The chairman of the Senate committee that has to approve Transportation Secretary Ray LaHood's replacement is touting National Transportation Safety Board (NTSB) Chairwoman Deborah Hersman for the job.
Hersman is widely thought to be a contender for the Transportation secretary post in President Obama's second term Cabinet, which LaHood announced on Tuesday that he would not be serving in.
Rockerfeller added that Hersman "will make safety and investment in infrastructure priorities" if she is tapped by Obama to replace LaHood at DOT.
Prior to being appointed to the NTSB by former President George W. Bush in 2004, Hersman worked for the Commerce, Science and Transportation Committee.
Rockefeller told The Hill in a profile of Hersman that “Debbie has a great background – she has strong West Virginia ties and is a dedicated public servant
“Debbie has led investigations into several major transportation accidents – and done so with great skill and care," Rockefeller said of Hersman in 2011. "She is a remarkable leader and an asset to the NTSB.”
Hersman has said publicly that she is not interested in the Transportation secretary job, saying she is focused on her current position.
However, she might be attractive to President Obama as a potential Transportation secretary pick because he's come under fire for lacking gender diversity in his first round of picks for Cabinet positions in his second term. Obama's appointments for the secretaries of State, Defense and Treasury and the head of the CIA are all white men.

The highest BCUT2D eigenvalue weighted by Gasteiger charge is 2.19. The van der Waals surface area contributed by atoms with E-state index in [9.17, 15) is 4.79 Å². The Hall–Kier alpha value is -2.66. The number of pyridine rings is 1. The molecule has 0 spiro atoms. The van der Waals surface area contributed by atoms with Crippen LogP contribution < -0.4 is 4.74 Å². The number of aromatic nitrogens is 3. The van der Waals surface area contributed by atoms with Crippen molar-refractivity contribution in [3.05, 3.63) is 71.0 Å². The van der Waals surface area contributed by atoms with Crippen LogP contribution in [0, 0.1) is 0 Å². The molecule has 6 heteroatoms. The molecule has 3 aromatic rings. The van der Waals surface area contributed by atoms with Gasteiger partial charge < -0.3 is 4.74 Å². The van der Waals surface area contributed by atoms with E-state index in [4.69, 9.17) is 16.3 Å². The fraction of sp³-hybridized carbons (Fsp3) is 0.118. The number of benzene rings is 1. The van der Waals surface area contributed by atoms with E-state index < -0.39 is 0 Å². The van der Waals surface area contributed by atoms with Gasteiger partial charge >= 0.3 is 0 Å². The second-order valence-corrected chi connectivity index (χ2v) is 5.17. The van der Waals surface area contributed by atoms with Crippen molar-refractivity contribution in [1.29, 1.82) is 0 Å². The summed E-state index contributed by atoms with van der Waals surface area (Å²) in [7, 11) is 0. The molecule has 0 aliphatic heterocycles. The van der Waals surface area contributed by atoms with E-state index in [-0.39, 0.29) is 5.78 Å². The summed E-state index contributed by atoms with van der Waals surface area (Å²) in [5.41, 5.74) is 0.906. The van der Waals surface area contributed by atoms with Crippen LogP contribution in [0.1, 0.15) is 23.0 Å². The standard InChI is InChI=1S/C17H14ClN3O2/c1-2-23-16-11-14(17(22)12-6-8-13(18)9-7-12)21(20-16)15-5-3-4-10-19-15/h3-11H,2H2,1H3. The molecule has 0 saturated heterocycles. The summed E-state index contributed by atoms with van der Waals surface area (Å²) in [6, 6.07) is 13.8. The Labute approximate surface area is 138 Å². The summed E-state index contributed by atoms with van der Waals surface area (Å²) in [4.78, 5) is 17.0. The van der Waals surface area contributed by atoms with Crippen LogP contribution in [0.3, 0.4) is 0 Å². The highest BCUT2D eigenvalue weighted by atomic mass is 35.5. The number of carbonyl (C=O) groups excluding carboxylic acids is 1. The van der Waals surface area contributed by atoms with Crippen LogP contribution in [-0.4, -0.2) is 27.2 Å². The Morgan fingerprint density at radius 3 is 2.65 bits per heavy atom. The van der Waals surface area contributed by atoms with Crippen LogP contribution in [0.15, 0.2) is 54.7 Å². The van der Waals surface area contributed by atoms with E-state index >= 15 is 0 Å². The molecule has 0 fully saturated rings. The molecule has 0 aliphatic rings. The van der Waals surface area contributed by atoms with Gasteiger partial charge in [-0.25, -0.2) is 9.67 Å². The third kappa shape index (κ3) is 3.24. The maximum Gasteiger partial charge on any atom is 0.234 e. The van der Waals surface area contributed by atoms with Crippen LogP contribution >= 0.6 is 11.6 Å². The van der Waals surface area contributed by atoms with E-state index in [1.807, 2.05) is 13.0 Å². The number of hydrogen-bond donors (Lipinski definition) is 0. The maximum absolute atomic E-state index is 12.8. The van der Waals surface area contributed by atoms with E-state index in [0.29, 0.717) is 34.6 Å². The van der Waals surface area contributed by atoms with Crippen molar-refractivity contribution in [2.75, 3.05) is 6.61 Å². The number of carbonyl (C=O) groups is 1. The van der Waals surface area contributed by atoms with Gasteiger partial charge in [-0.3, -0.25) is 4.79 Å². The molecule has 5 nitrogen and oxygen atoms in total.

The NTSB is independent of the transportation department, although the work of the two agencies is often intertwined, as is the case in the recent investigations into the Boeing 787 "Dreamliner" airplane.
Rockefeller's counterpart on the Senate Environment and Public Works Committee, Sen. Barbara BoxerBarbara BoxerAnother day, another dollar for retirement advice rip-offs Carly Fiorina 'certainly looking at' Virginia Senate run Top Obama adviser signs with Hollywood talent agency: report MORE (D-Calif.), has made similar comments about another rumored transportation secretary contender, Los Angeles Mayor Antonio Villaraigosa.
"I think he'd be terrific at it," Boxer told reporters prior to LaHood's announcement of his retirement.
"No one has asked my opinion, but I think he would make a
very fine secretary of Transportation," Boxer said of the mayor of the largest city in her
White House officials have been mum about candidates in the running to replace LaHood. However, a long list of rumored candidates thought to be in contention for the DOT post has emerged.